From face value, it appears more and more startups in Kenya, and the rest of the continent, are attracting massive amounts of funding. This is undoubtedly good for business.
But the funding, as detailed by some experts and studies, could not be making sense, owing to the fact that local solutions, that startups are building, are not prioritised.
A study by Shell Foundation published in August 2022, shares this fact in what they describe as an imbalance in funding by venture capitalists.
The study notes that the total amount of venture capital investment in the continent grew to Sh630 billion ($5 billion) in 2021, up from Sh541.8 billion ($4.3 billion) in 2017 – a 16-fold increase.
“However, the distribution of the funding seems uneven. The landscape of startups successfully accessing funding is dominated by non-African chief executive officers,” reads the study named African Venture Capital: Barriers and Solutions to address Imbalances.
For many startups in the continent, it appears the closest way to accessing funds is to relinquish the senior most position to a non-African. If this is not the case, then a non-African comes in, puts up a startup, and then funding will come.
As such, local solutions, that have a context of the environment, end up being ignored.
At the recent Sanklap Africa Summit held in Nairobi, Kenya, how to navigate this imbalance was one of the issues experts chipped in.
How to pitch to investors
Some of the reasons ranged from as simple as not knowing how to pitch to complex like lack of infrastructure.
Stay informed. Subscribe to our newsletter
Lucie Pluschke, East Africa Hub at GIZ (German’s main development agency) acknowledges that some challenges are as simple as: How do I pitch to investors? How do I organise my distribution, sales or strategic marketing?
“These are core business challenges that we work with in order to be attractive to investors both national and international,” she said.
Ms Pluschke added that donor investors also have to think for themselves and relook how they position their businesses.
“I see a trend in a lot of investors moving to Africa rather than being far away and really understanding local risks and context better,” she said.
Some of the reasons money does not reach local startups could be beyond them. In a scenario where a country’s infrastructure is not as developed as those overseas, they automatically end up being left out.
“There are certain markets where there is a baseline or a sort of regulatory framework but also economic activity. For example, in some markets there isn’t enough connection or networks underground or even the infrastructure to begin talking about things like digital solutions for example which is core to part of our strategy,” noted Chukwudi Onike, Programme Officer, Visa Foundation.
He added that some countries do not have the basic connectivity or the basic strategic infrastructure for entrepreneurs to be successful.
“It is something we are aware of at Visa Foundation and it is something that we are intentionally trying to change,” he said.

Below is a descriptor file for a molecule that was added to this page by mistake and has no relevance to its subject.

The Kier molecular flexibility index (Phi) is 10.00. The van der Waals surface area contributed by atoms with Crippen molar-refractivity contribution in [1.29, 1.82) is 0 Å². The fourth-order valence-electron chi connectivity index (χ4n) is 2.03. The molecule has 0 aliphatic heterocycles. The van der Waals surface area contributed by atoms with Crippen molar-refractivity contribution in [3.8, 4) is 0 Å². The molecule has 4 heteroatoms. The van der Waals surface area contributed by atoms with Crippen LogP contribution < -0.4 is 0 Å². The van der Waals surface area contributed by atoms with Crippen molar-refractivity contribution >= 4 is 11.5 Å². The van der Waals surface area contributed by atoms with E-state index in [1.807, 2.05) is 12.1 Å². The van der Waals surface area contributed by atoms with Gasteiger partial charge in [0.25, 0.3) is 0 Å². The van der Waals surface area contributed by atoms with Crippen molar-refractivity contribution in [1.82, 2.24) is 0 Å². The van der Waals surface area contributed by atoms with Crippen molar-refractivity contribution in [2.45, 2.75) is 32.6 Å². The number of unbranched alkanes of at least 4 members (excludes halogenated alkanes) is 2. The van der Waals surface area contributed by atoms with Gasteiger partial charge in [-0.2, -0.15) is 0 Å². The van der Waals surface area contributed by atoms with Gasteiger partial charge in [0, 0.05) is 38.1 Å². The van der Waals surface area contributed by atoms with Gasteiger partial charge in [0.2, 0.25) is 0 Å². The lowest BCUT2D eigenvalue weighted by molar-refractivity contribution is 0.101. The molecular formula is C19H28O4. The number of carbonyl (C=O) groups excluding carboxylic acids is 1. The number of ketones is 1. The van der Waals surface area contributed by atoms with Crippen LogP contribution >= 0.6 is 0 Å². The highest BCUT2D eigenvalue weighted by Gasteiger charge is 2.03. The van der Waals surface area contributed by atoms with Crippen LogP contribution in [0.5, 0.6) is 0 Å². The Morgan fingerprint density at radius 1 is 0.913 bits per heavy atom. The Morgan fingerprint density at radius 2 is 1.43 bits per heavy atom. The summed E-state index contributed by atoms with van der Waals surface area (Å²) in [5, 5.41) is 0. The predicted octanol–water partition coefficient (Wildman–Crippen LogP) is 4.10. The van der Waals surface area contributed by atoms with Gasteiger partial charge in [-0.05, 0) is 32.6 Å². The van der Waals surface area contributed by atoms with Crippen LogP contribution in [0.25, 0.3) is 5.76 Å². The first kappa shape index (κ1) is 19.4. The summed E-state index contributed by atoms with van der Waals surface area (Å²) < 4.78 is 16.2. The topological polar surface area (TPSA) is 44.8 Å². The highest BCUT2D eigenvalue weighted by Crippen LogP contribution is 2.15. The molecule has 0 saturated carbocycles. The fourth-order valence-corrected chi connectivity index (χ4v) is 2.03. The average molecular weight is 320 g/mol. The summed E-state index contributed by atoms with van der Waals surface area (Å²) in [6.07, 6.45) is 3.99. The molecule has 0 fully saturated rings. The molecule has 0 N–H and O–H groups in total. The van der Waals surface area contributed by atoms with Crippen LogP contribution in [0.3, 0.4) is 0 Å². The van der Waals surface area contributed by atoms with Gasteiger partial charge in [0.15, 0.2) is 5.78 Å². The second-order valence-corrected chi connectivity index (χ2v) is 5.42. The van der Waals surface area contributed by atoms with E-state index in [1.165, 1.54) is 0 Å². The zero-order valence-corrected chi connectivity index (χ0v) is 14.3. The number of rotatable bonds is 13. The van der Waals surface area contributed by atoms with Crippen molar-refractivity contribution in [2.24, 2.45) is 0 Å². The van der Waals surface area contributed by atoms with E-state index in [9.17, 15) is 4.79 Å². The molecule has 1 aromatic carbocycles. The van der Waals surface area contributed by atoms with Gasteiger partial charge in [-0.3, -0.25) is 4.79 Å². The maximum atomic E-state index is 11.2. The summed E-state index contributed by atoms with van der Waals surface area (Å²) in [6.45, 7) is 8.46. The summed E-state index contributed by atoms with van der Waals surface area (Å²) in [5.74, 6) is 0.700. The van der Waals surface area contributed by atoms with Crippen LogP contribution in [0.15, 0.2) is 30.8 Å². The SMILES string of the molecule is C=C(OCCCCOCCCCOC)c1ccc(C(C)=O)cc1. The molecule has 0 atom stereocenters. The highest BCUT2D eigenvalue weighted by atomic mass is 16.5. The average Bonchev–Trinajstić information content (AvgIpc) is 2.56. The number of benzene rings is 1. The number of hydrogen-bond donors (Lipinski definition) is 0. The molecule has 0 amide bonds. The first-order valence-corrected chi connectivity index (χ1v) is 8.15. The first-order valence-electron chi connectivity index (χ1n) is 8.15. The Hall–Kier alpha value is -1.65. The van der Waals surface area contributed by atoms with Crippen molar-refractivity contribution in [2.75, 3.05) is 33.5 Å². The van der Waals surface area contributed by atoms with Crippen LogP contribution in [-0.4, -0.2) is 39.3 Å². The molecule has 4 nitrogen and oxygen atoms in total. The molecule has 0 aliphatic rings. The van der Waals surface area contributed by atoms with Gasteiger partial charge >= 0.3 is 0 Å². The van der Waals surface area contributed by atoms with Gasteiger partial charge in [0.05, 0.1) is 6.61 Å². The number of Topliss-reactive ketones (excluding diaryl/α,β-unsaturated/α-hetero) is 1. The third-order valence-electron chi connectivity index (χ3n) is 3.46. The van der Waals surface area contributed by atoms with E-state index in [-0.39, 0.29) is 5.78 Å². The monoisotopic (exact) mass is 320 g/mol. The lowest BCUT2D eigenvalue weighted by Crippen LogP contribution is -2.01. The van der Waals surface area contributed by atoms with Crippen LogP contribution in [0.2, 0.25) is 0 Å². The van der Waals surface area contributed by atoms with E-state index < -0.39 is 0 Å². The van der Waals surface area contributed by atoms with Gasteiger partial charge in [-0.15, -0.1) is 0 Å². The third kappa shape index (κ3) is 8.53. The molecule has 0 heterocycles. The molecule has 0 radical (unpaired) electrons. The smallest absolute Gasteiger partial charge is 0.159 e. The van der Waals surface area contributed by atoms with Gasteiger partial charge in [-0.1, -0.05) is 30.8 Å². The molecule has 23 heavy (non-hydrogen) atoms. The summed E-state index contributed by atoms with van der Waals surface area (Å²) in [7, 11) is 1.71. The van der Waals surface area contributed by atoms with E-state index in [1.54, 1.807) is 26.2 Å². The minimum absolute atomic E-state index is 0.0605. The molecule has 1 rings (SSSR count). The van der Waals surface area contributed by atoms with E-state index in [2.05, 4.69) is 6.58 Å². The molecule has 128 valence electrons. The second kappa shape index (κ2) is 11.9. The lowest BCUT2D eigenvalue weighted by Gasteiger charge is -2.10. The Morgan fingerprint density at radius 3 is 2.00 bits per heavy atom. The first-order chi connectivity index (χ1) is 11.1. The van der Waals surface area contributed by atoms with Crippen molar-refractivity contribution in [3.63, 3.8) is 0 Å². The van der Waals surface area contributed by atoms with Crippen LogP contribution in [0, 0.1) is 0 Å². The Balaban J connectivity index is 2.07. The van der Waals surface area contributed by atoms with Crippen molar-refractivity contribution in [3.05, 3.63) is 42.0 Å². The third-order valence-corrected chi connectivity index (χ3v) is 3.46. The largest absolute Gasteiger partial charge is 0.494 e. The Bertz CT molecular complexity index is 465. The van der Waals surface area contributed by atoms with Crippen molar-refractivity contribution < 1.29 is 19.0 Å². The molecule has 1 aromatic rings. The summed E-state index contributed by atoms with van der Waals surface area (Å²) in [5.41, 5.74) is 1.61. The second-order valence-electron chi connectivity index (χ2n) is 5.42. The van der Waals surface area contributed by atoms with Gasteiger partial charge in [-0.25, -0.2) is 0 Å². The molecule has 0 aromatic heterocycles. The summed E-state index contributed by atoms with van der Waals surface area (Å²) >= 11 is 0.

The same extends to language as a barrier as he noted that Francophone countries in the continent also tend to be underrepresented.
According to Arielle Molino, Lead sub-Saharan Africa Sanklap Forum, which focuses on development and entrepreneurship, the system of raising funds being used is Western which is already disadvantageous to African entrepreneurs.
“If you look at the companies that bring that money they probably have a foreign co-founder. The system we are following is a Western sort of established system; you raise your first round from family friends and folks,” she said.
“What if you do not have a rich uncle? What if you did not go to Stanford or MIT, and you do not have the access to seed capital?”
She said at Sanklap they do see a huge mismatch between what entrepreneurs need in terms of financing and what is available in the market.
“We need to build the capacity of entrepreneurs, 100 per cent. But we also need to put the burden on investors to look at more creative blended financing models and innovative ways to deploy capital to the vast majority of entrepreneurs who are not getting anything or enough,” she added.
Santosh Singh, Managing Director Climate and Agri Solutions, Intellecap (Sanklap’s parent firm), said investors look at ideas in only two ways: investment worthy or not investment worthy.
If an idea or business is not investment worthy, they are likely not to risk their money.
Something has to be done, he said, to rewire this perception.
“It is about changing that perception. Or if the risk is real, try and minimise it. The only way to do that is to put instruments that reduce the risk for investors,” he said.
The other way as an investor, he added, is to find a dedicated group and work with them.
According to the study by Shell Foundation, after interviews with investors and startups working in selected sectors of energy, mobility and agriculture, common barriers to funding include not having early access to family funds or angel investors.
Not seeking investors that matched their stage of business growth, a fact Ms Molino alluded to earlier, and not being familiar with the jargon used in investment, which speaks to the language barrier as also noted by Mr Onike.